How destructive is an atomic bomb?

How destructive is an atomic bomb?

When completely fissioned, 1 kg (2.2 pounds) of uranium-235 releases the energy equivalently produced by 17,000 tons, or 17 kilotons, of TNT. The detonation of an atomic bomb releases enormous amounts of thermal energy, or heat, achieving temperatures of several million degrees in the exploding bomb itself.

How is the atomic bomb different from traditional fire bombs?

Damage of the atomic bombs was done by (1) blast, (2) heat rays, and (3) radiation. The damage was expanded by secondary fires. The primary differences between an atomic bomb and conventional bombs are that the atomic bomb has more powerful yield and causes damage by heat rays and radiation.

Why did US firebomb Tokyo?

In the closing months of the war, the United States had turned to incendiary bombing tactics against Japan, also known as “area bombing,” in an attempt to break Japanese morale and force a surrender. The firebombing of Tokyo was the first major bombing operation of this sort against Japan.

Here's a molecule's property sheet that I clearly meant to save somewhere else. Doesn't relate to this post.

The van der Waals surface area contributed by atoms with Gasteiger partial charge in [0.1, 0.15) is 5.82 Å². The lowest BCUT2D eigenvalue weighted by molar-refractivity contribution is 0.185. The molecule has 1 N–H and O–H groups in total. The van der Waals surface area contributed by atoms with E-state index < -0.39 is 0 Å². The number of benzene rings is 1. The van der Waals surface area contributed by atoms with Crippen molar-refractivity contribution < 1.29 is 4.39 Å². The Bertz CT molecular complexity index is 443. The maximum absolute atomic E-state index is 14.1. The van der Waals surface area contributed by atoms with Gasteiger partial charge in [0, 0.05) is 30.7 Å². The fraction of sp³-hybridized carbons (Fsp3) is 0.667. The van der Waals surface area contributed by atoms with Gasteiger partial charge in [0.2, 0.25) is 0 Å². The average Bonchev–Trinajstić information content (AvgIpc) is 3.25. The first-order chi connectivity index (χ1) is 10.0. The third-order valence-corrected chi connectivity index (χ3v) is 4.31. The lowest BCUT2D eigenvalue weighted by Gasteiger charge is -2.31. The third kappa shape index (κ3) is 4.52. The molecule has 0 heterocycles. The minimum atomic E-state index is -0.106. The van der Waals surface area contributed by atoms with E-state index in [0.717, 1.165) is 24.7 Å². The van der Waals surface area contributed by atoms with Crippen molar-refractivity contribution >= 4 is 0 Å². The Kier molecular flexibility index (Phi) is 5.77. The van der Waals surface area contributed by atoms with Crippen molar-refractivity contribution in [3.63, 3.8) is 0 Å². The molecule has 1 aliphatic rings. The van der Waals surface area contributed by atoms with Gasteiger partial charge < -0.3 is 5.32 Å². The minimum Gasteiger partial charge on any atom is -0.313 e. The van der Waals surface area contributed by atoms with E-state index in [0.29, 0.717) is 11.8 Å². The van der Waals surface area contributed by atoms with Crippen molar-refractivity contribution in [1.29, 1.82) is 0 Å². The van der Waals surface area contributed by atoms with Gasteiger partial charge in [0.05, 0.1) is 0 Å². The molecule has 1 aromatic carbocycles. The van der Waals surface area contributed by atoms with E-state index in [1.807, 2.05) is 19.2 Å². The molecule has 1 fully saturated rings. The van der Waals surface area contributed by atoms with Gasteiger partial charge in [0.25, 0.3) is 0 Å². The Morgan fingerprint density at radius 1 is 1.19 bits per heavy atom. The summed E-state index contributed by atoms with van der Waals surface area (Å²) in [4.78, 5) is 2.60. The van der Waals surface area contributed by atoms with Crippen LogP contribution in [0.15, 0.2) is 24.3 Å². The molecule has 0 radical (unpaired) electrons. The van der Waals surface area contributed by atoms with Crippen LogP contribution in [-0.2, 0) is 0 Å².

How is a nuclear bomb different from a conventional bomb?

You could get an idea as to how disastrous a nuclear bomb could be, by this simple comparison: one kilogram of nuclear fission fuel can release energy 20,000,000 times more than one kilogram of TNT (tri-nitro-toluene), the explosive material used in conventional bombs. How does a Nuclear Bomb differ from a Conventional Bomb?

How are atomic bombs different from hydrogen bombs?

Atomic bombs are nuclear weapons that use the energetic output of nuclear fission to produce massive explosions. These bombs are in contrast to hydrogen bombs, which use both fission and fusion to power their greater explosive potential.

What do you need to know about the atomic bomb?

The Atomic Bomb 1 Atomic Bombs. Atomic bombs are nuclear weapons that use the energetic output of nuclear fission to produce massive explosions. 2 History. Only two nuclear weapons have been used in the course of warfare, both by the United States near the end of World War II. 3 Nuclear Chemistry Behind the Explosion. …

How are nuclear weapons different from chemical weapons?

A nuclear weapon is an explosive device that derives its destructive force from nuclear rather than chemical reactions. A nuclear reaction releases about a million times more energy than does a chemical reaction.